Future of Sustainability: Offsetting the Path to Net Zero
On December 9, 2021, Deutsche Telekom, in partnership with Runway Innovation Hub, hosted an innovation roundtable discussion on the “Future of Sustainability: Offsetting the Path to Net Zero”.
The objective of this forum was to gather industry experts, investors, startups, and Corporate Social Responsibility (CSR) experts to assess carbon footprint impact, from a corporate perspective, and develop CSR and climate strategies through collaboration and creative insights. While all industries rely on innovation, corporate climate strategy must keep pace with the carbon impact of these developments.
The high-level group we convened included decision-makers and stakeholders across industries to address innovation, the investment therein, as well as the CSR strategies needed to secure our environmental future.
Sustainability has grown to become a very strategic pillar of Deutsche Telekom. Our approach is driven by our CEO’s prioritization of sustainability as part of our company strategy, providing valuable executive support for our related activities. Deutsche Telekom has very ambitious sustainability goals. We aim to reach net-zero for scope one and scope two carbon emissions by 2025. We want to reach carbon neutrality by 2040, which is a really steep hill to climb for all of us. We appreciate that we have such diverse thought leadership participating in this forum because we have to do this together. A Deutsche Telekom mantra is to win and innovate together, with partners. So let’s learn from each other today in this forum and identify new opportunities to partner and apply innovation in ways that help save our planet.
- Antje-Susan Metz, Lead Innovation Scout, Group Partnering & Devices (Sustainability), Deutsche Telekom
- Lennart Biernath, International Communications Lead, Group Partnering & Devices
TAKEAWAYS AND SUMMARY
This forum provided diverse perspectives on important aspects of carbon offsetting. Key takeaways from the forum discussion include:
● We don’t have a standardized language to talk about carbon offsetting. Most organizations don’t know the current carbon emissions impact of their operations. We need to set targets to make progress.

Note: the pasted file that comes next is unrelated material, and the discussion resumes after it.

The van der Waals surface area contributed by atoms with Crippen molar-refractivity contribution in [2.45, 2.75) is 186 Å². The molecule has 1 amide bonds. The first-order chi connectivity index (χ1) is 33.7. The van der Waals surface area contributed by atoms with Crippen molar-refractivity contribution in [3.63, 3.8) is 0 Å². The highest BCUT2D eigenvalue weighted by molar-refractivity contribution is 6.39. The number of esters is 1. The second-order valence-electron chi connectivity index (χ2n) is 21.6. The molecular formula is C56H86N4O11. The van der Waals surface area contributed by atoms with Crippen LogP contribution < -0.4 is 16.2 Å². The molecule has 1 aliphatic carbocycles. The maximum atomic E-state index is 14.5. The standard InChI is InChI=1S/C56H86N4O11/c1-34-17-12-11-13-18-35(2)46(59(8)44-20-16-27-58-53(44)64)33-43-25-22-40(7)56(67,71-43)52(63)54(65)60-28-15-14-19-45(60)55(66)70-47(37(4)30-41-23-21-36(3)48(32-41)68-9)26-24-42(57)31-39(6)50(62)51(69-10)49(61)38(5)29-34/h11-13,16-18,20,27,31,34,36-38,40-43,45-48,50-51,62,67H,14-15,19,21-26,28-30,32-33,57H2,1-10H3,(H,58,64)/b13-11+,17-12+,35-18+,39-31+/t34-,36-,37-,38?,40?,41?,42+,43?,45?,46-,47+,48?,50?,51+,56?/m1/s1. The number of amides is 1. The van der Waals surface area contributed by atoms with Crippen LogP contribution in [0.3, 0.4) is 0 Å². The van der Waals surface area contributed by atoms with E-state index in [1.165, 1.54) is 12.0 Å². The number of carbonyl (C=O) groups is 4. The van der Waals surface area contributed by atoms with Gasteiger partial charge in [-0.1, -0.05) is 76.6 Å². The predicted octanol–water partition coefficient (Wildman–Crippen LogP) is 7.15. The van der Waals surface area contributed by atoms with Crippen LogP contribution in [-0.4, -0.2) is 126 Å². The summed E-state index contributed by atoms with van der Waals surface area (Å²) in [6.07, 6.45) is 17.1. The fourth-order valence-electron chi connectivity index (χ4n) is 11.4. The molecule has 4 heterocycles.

● We need data and standardization of standards.
● Transparent and credible validations of carbon emission reductions are critical.
● There is a significant need to connect the right capital to promising sustainability solutions. This can happen through both large-scale projects — and by replication of smaller projects. Organizations/people willing to finance smaller projects are essential.
● For startups developing solutions for carbon emission, it was suggested to take a ”blended capital” approach to fund your startup. This can include applying for grants in the earliest stages when there is much to validate and de-risk. These grants could be from non-profit organizations or government agencies. Other examples are the regional resilience programs (at the state level) that provide low-interest loans — and which can be replicated. Using grant funds, which are often non-dilutive capital, to de-risk your venture will give you the ability to later attract investors from venture capital firms, corporate investment groups, and banks.
● The social justice aspects of carbon emissions reduction solutions must be considered. We need to remove carbon in a way that promotes fairness and equality.
● A global market for carbon offsetting is emerging. EU countries now have a legally binding net-zero goal, so they’ll have to invest (in carbon offsetting solutions). Ultimately, carbon offsetting needs to become the largest industry on the planet or we won’t achieve the necessary and vital sustainability goals, (see United Nations World Congress, Paris Climate Accord).
● It is important to feature examples of companies (big and small) to show that it is possible to be successful in bringing a sustainability solution to market. You can do good and make money at the same time.